Consider the practical realities. The elder needing care in the 21st century will have many health problems, several physicians and health care providers, and myriad medications in his or her regimen. If there are two equal caregivers, for example, then both will be required to know every aspect of the elder’s health complaints, be familiar with all doctors in order to manage care, be aware of every medication, and be up to the minute on the elder’s changing daily health status. In today’s society, where most adult children are disengaged from their families and live in separate households, often at some distance from each other, the kind of constant communication and coordination required for truly equal caregiving would be extraordinarily difficult. Just think about how hard it would be to come to a quick, equitable consensus about complex issues with other caregivers, who all may have different, not necessarily compatible, ideas, opinions, and emotional agendas.

As Laurie and I talked about these issues, she began to understand the rationale for the one-caregiver model. “I think I really get it, finally,” she said ruefully one day. “I realize there’s no shining knight out there to take over the care of my mother.” But still, she wanted to know, why did that one caregiver have to be her ? And did this mean that the rest of her siblings would get off scot-free?

I don’t believe that just because there should be one primary caregiver the decision about caregiving responsibility should be made by default. Laurie resented that the job had been “dumped” on her, and rightly so. True, Laurie was the eldest sibling, lived in the same town as her mother, and was now retired–thus ostensibly giving her more free time. Naturally, perhaps, her younger brother and two sisters just assumed that she was the natural choice. But most of us resent it when others make assumptions about how we spend our lives.

Instead of a default decision, I believe there should be a “commissioning” of the caregiver, whereby all the members of the family assemble, look at the realities and problems of the job and their own capacities and limitations, and come to a mutual decision about who’s best situated to be the primary caregiver. The commissioning process formally identifies the person who’s in the best situation to become the caregiver, clarifies his or her right to power and control in the caregiver role, and gives that person the critical voice in decision-making. This allows the caregiver an opportunity to embrace the job as a choice and assuages feelings that the job was dumped on her–she knows she’s calling the shots and that her role has been acknowledged openly by the others.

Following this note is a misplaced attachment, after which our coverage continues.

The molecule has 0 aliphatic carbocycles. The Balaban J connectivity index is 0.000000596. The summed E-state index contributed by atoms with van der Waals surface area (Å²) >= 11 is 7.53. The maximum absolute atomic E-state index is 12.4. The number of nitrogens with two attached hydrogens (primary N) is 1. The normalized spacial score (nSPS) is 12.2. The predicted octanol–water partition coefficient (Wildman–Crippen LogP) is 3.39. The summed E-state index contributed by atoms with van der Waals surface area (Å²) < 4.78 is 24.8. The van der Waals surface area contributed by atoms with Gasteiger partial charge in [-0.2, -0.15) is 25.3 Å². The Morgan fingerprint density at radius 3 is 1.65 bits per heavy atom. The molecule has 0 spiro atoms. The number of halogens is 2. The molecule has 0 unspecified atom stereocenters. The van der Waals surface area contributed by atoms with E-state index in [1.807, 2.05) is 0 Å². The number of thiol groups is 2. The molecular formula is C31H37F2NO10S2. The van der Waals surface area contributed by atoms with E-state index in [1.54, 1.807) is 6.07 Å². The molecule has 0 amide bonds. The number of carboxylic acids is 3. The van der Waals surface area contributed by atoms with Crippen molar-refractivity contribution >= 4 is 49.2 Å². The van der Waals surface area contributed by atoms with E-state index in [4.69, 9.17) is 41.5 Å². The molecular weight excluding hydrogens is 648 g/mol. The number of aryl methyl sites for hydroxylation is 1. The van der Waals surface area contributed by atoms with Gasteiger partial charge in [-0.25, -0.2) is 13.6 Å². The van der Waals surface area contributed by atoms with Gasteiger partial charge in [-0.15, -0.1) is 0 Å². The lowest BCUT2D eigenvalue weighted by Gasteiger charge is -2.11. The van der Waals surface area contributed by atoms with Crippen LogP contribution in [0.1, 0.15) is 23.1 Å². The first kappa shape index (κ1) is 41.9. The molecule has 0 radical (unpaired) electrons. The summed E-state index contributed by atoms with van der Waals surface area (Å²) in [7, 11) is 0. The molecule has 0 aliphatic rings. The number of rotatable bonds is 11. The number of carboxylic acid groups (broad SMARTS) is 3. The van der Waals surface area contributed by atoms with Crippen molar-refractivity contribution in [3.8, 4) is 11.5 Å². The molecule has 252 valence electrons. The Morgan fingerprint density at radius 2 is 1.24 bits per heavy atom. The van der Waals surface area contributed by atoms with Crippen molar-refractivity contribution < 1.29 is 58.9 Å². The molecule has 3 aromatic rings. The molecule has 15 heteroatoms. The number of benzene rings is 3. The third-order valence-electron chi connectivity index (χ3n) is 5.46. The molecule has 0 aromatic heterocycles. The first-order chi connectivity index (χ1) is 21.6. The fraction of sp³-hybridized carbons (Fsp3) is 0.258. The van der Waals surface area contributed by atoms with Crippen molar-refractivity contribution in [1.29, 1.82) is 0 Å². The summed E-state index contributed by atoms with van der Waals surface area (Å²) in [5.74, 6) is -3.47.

For the commissioning process in this case, I had Laurie invite her brother and two sisters to come in for two sessions. I started the session by saying, “There was an assumption made by the family that Laurie would be the caregiver for your mother. I think that we should backtrack a bit to make sure everyone knows the impact of such a decision, and make sure that Laurie’s the one best suited to take on the responsibility.” I suggested that all four of the siblings seriously consider what the responsibility of taking care of their mother would require of each of them and their families were they nominated to do it instead of Laurie. At first, Laurie’s brother and two sisters refused to take the idea seriously and tried to weasel out of the discussion by making flip remarks, like, “Oh, I can’t even imagine such a thing!” But as I held firm, they began to understand the scope of the work involved with caregiving.